• Glass can function for 40-50 years without failure.  It is non-combustible, resistant to UV radiation and air pollutant degradation, and maintains its initial radiation transmission if cleaned regularly.
  • Although glass is more costly initially, you will save long-term money by lessening your dependence on supplemental lighting.
  • Glass is vulnerable to catastrophic losses such as hail and other weather extremes, but individual panes are easily and inexpensively replaced.

Glass Types:

  • Single-layered glass is treated for safety and durability
  • Double glass has additional insulation with two panes of safety glass pocketing a thin air barrier.  This barrier reduces solar heat gain and also aids in preventing heat loss and condensation in winter.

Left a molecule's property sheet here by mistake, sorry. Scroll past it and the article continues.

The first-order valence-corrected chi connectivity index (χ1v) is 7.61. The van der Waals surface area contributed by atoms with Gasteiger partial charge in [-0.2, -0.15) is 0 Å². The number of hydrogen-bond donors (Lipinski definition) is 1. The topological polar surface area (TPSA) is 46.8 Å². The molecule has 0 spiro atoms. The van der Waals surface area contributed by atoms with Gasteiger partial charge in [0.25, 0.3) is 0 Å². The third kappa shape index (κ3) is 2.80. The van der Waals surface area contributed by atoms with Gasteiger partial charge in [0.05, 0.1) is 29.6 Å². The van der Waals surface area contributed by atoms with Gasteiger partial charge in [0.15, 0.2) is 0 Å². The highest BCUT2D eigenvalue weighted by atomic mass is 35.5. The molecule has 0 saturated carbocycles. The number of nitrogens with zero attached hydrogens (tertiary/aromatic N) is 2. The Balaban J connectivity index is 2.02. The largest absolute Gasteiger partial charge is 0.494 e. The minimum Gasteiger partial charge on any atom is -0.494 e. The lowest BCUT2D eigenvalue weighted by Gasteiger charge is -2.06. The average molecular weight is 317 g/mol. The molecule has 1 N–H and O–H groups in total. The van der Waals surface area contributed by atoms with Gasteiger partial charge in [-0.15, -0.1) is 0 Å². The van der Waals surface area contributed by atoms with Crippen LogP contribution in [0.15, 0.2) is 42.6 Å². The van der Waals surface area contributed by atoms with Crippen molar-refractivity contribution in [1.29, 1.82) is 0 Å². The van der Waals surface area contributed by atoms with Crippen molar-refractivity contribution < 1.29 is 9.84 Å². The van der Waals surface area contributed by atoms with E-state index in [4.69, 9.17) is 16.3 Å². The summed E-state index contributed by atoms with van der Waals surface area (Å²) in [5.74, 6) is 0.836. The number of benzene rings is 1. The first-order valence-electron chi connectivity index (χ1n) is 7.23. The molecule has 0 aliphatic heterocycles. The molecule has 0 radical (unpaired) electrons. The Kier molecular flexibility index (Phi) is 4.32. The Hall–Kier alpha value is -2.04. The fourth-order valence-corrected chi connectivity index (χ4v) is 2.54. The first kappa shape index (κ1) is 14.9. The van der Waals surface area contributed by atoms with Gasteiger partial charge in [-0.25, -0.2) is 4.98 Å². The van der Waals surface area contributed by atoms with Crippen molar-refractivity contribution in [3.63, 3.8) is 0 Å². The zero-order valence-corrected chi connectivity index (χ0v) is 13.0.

• Low E or low emissive glass is further coated to reduce both heat and cold transfer, as well as radiation. The coating reflects heat inside during the winter and away from the structure in the summer.
  • Diffused Glass is a newer technology that has proven to benefit crops.  It helps regulate light and temperature, creating a stable greenhouse environment.  Although it is a more expensive option, the production benefits may balance the initial cost expenditure.

Glass is a fantastic choice for greenhouses, but it is also used for pool enclosures, spa enclosures, conservatories, solariums, sunrooms, and even skylights.  Gothic Arch Greenhouses can help you with each of these choices.  We offer our glass greenhouses in many styles such as Victorian, English Cottage, Grand Hideaway, American Classic, Commercial, AC Garden, and Cape Cod.  We also provide greenhouse accessories and supplies to suit every horticultural need.